Submitted to: Journal of Nanjing Forestry University (Natural Sciences Edition)
Publication Type: Peer Reviewed Journal
Publication Acceptance Date: 3/1/2013
Publication Date: 3/31/2013
Publication URL: http://handle.nal.usda.gov/10113/58598
Citation: Dong, W., Su, S., You, L., Huang, S., Qi, J., Lu, G., Huang, Y., Yang, Y. 2013. QTLs analysis of tillers number in F6 sorghum population. Journal of Nanjing Forestry University Natural Science Edition. 37(2):55-58. Interpretive Summary: In crop production, tillering pattern is one of the factors that contribute to crop yield and fertile tillers contribute significantly to grain yield. For example, grain yield in spring wheat and barley are associated mainly with a reduction in the number of tillers per plant. In sorghum, high-tillering types have a significant yield advantage in good growth conditions, while such types incur a significant disadvantage in lower yielding water-limited conditions. Thus, selecting right types of cultivars with desired tillering capacity is important for producers to ensure a maximum crop production. This study aimed to understand the genetic control of tillering in sorghum plant. Experiments were conducted to analyze the association between genotype and phenotype using DNA markers (SSRs). This study has led to identification of seven QTLs associated with regulation of tillering capacity in the mapping population. The resultant data provide insight into the genetic mechanisms underlying tillering capacity in sorghum.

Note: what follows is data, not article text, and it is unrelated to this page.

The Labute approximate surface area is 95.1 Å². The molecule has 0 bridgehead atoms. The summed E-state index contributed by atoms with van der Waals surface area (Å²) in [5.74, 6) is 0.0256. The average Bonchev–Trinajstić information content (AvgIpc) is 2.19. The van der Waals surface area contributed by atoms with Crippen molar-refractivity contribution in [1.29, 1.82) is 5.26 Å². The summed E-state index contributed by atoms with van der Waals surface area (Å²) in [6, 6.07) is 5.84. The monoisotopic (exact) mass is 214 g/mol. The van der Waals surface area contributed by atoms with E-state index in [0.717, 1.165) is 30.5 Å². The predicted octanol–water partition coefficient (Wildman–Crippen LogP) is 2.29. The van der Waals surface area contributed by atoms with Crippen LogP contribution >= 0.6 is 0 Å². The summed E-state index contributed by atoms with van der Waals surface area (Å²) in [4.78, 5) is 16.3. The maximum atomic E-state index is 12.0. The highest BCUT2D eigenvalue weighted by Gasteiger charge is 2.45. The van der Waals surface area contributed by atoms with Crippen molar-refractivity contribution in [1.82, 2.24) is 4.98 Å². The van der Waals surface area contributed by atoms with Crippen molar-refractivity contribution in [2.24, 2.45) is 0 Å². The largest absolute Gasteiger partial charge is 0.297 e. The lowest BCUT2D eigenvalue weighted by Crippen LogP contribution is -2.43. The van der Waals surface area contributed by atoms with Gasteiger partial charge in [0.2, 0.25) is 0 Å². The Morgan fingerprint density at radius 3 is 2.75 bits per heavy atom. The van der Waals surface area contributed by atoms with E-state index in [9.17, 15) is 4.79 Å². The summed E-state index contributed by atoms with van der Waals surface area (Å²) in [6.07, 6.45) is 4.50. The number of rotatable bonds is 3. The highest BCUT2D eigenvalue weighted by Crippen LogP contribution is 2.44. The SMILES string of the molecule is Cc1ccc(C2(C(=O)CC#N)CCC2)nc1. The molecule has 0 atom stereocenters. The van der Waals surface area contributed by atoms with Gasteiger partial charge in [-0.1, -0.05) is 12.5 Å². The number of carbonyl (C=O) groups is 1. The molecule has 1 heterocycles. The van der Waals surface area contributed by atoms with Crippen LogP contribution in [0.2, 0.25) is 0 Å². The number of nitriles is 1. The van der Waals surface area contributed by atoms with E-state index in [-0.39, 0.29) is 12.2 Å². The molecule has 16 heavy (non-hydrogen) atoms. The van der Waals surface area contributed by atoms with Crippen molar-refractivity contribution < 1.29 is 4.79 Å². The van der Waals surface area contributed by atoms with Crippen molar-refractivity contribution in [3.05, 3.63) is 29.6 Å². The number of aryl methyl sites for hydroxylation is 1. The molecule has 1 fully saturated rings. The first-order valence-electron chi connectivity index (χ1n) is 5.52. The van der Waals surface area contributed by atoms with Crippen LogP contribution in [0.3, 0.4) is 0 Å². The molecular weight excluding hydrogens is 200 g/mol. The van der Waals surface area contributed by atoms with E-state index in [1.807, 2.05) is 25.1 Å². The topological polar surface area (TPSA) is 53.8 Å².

Technical Abstract: The number of tillers in sorghum is an important agronomic trait. In this study, the F6 recombinant inbred lines (RIL) population derived from the cross of sorghum lines T70 with P607 was used to construct a genetic linkage map by simple sequence repeat (SSR) markers. Seven quantitative trait locus (QTLs) for tiller number were located on chromosome one (chr01), chr02, chr04, chr05, and chr06 by using composite interval mapping (CIM) approach. Contribution rates of the QTLs for tiller number of sorghum were 1% - 3%. The genetic models of action of all QTLs detected were over dominant.